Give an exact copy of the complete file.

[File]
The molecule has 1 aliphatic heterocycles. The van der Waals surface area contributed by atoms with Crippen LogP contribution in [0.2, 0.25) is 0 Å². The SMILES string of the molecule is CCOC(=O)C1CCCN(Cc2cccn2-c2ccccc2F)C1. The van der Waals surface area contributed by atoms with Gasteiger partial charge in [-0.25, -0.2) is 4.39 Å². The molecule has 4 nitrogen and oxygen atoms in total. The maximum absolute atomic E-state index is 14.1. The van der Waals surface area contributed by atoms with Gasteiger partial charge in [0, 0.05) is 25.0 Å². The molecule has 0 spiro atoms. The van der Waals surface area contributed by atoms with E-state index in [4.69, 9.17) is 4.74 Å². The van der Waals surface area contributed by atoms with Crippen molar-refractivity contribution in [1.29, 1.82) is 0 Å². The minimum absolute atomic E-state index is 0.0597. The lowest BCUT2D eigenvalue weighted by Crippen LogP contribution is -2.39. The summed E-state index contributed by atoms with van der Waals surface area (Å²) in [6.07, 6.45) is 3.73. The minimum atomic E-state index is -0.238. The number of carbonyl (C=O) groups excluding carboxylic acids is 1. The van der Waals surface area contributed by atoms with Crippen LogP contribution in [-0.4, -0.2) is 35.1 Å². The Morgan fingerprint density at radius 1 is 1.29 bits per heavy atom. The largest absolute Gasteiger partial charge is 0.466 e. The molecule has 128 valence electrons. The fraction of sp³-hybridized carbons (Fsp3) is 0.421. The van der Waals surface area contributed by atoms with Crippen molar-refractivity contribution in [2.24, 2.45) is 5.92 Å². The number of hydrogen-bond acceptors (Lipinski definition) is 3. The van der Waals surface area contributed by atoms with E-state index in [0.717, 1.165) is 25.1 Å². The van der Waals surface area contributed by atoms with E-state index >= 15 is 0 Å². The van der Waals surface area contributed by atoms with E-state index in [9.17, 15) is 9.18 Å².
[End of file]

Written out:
The molecule has 1 aliphatic heterocycles. The van der Waals surface area contributed by atoms with Crippen LogP contribution in [0.2, 0.25) is 0 Å². The SMILES string of the molecule is CCOC(=O)C1CCCN(Cc2cccn2-c2ccccc2F)C1. The van der Waals surface area contributed by atoms with Gasteiger partial charge in [-0.25, -0.2) is 4.39 Å². The molecule has 4 nitrogen and oxygen atoms in total. The maximum absolute atomic E-state index is 14.1. The van der Waals surface area contributed by atoms with Gasteiger partial charge in [0, 0.05) is 25.0 Å². The molecule has 0 spiro atoms. The van der Waals surface area contributed by atoms with E-state index in [4.69, 9.17) is 4.74 Å². The van der Waals surface area contributed by atoms with Crippen molar-refractivity contribution in [1.29, 1.82) is 0 Å². The minimum absolute atomic E-state index is 0.0597. The lowest BCUT2D eigenvalue weighted by Crippen LogP contribution is -2.39. The summed E-state index contributed by atoms with van der Waals surface area (Å²) in [6.07, 6.45) is 3.73. The minimum atomic E-state index is -0.238. The number of carbonyl (C=O) groups excluding carboxylic acids is 1. The van der Waals surface area contributed by atoms with Crippen LogP contribution in [-0.4, -0.2) is 35.1 Å². The Morgan fingerprint density at radius 1 is 1.29 bits per heavy atom. The largest absolute Gasteiger partial charge is 0.466 e. The molecule has 128 valence electrons. The fraction of sp³-hybridized carbons (Fsp3) is 0.421. The van der Waals surface area contributed by atoms with Crippen molar-refractivity contribution in [2.24, 2.45) is 5.92 Å². The number of hydrogen-bond acceptors (Lipinski definition) is 3. The van der Waals surface area contributed by atoms with E-state index in [0.717, 1.165) is 25.1 Å². The van der Waals surface area contributed by atoms with E-state index >= 15 is 0 Å². The van der Waals surface area contributed by atoms with E-state index in [9.17, 15) is 9.18 Å².